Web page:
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Aeonium Big Bang Care & Propagation

Updated: Feb 5

Aeonium Big Bang, is a spectacular cultivar with an incredible variegation. Below we will look at everything there is to know about this succulents, including care tips and propagation.


Aeonium Big Bang is a medium sized shrub with the main stem branching out and ending in a rosettes type arrangement. Each rosette can measure up to over 20 cm across, depending on conditions it’s grown in.

Plants in shade can measure wider and grow longer leaves whereas plants grown in full sun will be more compact and smaller, with more stubby and colourful leaves and better variegation. Aeonium Big Bang can grow over 50cm tall and wide.

The leaves display an amazing variegation which is green and dark purple, almost like an Aeonium Schwartzkopf and Arboreum blended together.

Young rosettes form in a circle around more mature rosettes and eventually branch out, creating a tree look.

The flowering of this plant can be random, depending on the age and location of the plant. Most of the time Aeonium Big Bang can flower in late winter-early spring and, like other Aeoniums, Big Bang is monocarpic. This means the rosette that has produced the flower will die after flowering. A cone of yellow flowers will grow out of the centre of the rosette. T

Flowers last for approximately a month then the rosette will die. The flower spike, including the rosette it is shooting out off can be cut down completely. It is unlikely the whole plant will die when flowers appear, only the rosettes that have flowered.

Can you stop Aeonium Big Bang reverting?

It is important to note that Aeonium Big Bang does not have a stable variegation and the rosettes can revert to single colour. This process is very hard to stop. Beheading the top can force the plant to grow more variegated pups, but it is not guaranteed.

Aeonium Big Bang is summer dormant and the variegation may not be as vivid in summer. Too much shade can also cause the plant to grow green. Full sun in the cooler months may help bring the variegation out.

Big Bang is not a very good houseplant and will likely lose variegation if grown indoors.

Position & Care

Aeonium Big Bang is a hardy plant that can withstand poor soil and a range of temperatures. It is not frost hardy and will freeze and die if exposed to temperatures below 0 degrees Celsius (32 F).

If grown in a climate where frost and snow is common in winter, this plant should be grown in pots and brought indoors until the danger of frosts passes. Short term frosts can be dealt with a frost cloth. This can be draped over outdoor succulents for the duration of frost and will stop frost burns.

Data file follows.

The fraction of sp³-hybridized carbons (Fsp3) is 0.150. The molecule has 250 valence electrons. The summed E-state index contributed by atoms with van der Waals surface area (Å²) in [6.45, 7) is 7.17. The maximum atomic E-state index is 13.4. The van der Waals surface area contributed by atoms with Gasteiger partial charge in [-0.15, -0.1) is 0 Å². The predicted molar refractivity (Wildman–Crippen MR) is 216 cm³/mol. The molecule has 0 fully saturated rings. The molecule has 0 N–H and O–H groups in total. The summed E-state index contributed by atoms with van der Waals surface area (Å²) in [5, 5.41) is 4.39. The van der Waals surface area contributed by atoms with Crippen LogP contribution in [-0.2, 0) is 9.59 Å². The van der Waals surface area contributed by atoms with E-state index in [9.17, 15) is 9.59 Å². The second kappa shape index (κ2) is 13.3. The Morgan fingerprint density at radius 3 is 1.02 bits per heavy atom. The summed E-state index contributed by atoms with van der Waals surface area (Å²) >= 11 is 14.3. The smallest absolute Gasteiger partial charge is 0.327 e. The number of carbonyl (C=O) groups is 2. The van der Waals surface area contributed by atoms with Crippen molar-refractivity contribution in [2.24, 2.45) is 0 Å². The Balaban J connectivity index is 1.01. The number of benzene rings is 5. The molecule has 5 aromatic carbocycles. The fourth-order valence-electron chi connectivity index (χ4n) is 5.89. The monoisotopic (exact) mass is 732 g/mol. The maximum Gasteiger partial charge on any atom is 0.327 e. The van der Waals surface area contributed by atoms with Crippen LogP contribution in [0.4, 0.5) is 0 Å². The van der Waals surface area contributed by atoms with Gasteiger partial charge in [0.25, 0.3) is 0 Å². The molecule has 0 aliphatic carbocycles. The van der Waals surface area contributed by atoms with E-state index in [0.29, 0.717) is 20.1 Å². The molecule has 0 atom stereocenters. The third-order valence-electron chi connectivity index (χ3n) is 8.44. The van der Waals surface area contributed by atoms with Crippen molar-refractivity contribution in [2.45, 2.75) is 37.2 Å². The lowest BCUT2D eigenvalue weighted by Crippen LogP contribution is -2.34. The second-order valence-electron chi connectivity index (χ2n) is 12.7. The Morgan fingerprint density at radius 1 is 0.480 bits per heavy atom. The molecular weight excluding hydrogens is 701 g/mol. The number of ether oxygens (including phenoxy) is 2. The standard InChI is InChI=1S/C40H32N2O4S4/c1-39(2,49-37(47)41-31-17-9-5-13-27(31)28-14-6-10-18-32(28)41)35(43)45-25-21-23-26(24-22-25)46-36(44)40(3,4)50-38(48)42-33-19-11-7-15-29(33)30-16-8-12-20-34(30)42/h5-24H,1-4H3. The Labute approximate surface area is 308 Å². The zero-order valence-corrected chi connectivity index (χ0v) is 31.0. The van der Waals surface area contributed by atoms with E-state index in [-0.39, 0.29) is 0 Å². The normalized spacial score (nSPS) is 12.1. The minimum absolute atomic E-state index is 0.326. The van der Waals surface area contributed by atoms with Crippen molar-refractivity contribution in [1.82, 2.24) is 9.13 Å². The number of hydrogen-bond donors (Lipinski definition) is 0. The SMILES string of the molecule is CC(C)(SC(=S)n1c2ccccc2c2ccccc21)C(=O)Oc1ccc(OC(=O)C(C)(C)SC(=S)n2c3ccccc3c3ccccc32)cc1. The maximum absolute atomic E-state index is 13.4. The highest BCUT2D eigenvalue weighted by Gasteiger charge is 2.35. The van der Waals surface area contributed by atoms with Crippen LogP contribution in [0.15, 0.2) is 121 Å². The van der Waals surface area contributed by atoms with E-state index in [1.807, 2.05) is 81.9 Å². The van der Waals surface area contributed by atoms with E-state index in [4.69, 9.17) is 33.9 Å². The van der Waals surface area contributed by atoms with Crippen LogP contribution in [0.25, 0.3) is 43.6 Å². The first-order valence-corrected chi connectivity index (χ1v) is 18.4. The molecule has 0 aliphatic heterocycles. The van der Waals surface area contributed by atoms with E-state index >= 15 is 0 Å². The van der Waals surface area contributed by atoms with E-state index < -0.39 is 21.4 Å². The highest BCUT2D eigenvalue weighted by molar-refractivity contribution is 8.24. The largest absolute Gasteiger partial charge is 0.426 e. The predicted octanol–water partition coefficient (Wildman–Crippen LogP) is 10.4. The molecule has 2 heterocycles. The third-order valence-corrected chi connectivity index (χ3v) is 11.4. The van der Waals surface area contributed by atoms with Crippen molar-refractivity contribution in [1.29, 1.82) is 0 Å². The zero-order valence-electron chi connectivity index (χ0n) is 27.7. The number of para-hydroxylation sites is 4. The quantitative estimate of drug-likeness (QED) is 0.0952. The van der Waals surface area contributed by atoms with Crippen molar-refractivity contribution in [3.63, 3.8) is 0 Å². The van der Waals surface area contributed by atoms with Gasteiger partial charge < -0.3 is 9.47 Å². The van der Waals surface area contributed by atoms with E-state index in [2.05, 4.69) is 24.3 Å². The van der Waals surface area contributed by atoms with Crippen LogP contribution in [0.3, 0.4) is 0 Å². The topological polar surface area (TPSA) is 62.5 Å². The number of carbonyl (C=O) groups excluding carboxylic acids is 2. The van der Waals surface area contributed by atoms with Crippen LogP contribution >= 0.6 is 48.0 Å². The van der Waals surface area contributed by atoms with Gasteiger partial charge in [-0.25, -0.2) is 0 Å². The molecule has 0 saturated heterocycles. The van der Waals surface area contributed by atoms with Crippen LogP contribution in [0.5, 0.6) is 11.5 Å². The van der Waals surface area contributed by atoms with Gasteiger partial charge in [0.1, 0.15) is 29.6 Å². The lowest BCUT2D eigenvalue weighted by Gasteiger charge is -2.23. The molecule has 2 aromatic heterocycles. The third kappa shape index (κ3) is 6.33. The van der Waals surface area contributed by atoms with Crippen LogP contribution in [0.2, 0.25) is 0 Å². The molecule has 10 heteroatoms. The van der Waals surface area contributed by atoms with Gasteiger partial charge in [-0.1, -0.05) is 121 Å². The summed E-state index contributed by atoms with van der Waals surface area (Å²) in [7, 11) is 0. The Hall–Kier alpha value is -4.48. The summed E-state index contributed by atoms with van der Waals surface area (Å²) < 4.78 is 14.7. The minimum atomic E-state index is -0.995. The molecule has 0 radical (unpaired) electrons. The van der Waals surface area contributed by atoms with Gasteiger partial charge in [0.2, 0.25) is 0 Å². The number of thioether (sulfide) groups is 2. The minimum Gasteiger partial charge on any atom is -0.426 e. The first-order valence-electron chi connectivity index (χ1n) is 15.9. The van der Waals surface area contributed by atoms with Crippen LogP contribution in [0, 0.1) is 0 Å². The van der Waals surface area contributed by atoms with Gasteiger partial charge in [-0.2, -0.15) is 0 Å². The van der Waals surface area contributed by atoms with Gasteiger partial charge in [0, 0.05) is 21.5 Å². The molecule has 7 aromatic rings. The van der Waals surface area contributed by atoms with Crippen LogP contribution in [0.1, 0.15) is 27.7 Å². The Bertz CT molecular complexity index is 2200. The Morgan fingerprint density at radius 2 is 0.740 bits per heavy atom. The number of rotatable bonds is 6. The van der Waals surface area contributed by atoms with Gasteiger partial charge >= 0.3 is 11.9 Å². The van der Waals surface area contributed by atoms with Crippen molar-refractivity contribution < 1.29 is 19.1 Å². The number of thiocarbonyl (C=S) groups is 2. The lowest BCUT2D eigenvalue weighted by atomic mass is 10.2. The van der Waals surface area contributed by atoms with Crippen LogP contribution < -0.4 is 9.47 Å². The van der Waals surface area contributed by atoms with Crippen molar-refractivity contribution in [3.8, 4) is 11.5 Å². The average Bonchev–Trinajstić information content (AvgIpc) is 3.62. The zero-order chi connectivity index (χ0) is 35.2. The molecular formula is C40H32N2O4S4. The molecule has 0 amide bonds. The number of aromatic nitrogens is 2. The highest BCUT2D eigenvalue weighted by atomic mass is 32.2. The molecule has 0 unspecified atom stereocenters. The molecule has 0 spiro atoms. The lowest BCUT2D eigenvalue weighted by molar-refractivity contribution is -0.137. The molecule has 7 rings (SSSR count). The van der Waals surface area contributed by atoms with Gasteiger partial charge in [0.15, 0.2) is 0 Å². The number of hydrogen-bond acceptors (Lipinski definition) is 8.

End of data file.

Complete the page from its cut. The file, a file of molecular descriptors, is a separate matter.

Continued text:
The best position for Aeonium Big Bang is morning sun followed by afternoon shade, however, it can also be grown in full sun and bright shade. Plants in shade will grow larger, longer leaves with less colour and plants in sun will grow compact with more vivid variegation.

Aeonium Big Bang will grow well in the garden as well as in pots, though the pot should be fairly big. Pot plants should be kept in afternoon shade during heatwaves over 35 C (95F). Plants in the ground should cope with these temperatures as their root system can stay cool. The foliage can burn during extreme heatwaves.

For best result, water when the potting mix/soil has dried up. Aeonium Big Bang will cope with droughts, but to prevent soil becoming hydrophobic and leaves falling off due to stress, it should be watered regularly.

Aeoniums are dormant in summer and grow in the cooler months, unlike most other succulents. It is best they are left alone in summer, though they will need to be watered when temperatures rise.


Aeonium Big Bang easily propagates by cuttings. The best time to propagate is in early spring. In moderate climates Aeoniums will grow from late autumn-spring. Big Bang will not grow from leaves and seed propagation can be difficult.

After cutting an offset or a branch, leave in a shaded, dry spot for about 24 hours and then plant either directly in the garden or in succulent potting mix in a pot. Keep the planted cutting in a very bright protected spot with morning sun/ filtered light/ under 30% shade cloth to maintain the colour and hardiness of the plant. Roots should appear in 3-4 weeks.

Aeonium Big Bang does not have the ability to grow from leaves.

Seed propagation can also prove difficult as it may be hard to find good quality, viable seeds. But more importantly, because the variegation is not stable, Big Bang seedlings will very probably not grow variegated and can be either green or dark purple.


Aeonium Big Bang, especially if grown in pots, is susceptible to mealy bugs and aphids. Mealy bugs can either hide in-between the leaves, close to the stalk or attack the root system.

Aphids often appear when the weather starts warming up in early spring and are more easily spotted as they tend to attack the centre of the rosettes, though, sometimes can also hide on the undersides of the leaves.

Caterpillars and snails are also known to feed on aeonium leaves.

Aeoniums are said to be deer resistant.

In Australia, Aeoniums will be eaten by possums if they are within their reach.

For a full list of animals that like to eat succulents you can read another one of our articles here.


Unfortunately, there is not enough reliable sources to confirm whether Aeoniums are toxic to humans, cats, dogs or other pets.

Although i have found references suggesting Aeonium has no reported toxic compounds it is best to exercise caution and seek help from a medical professional if the plant has been ingested and there are adverse effects.

Where Can I Buy It

Aeonium Big Bang is quite easy to find online and may even be available in garden centres.

If you like Aeonium Big Bang you may also be interested in Aeonium Mardi Gras.

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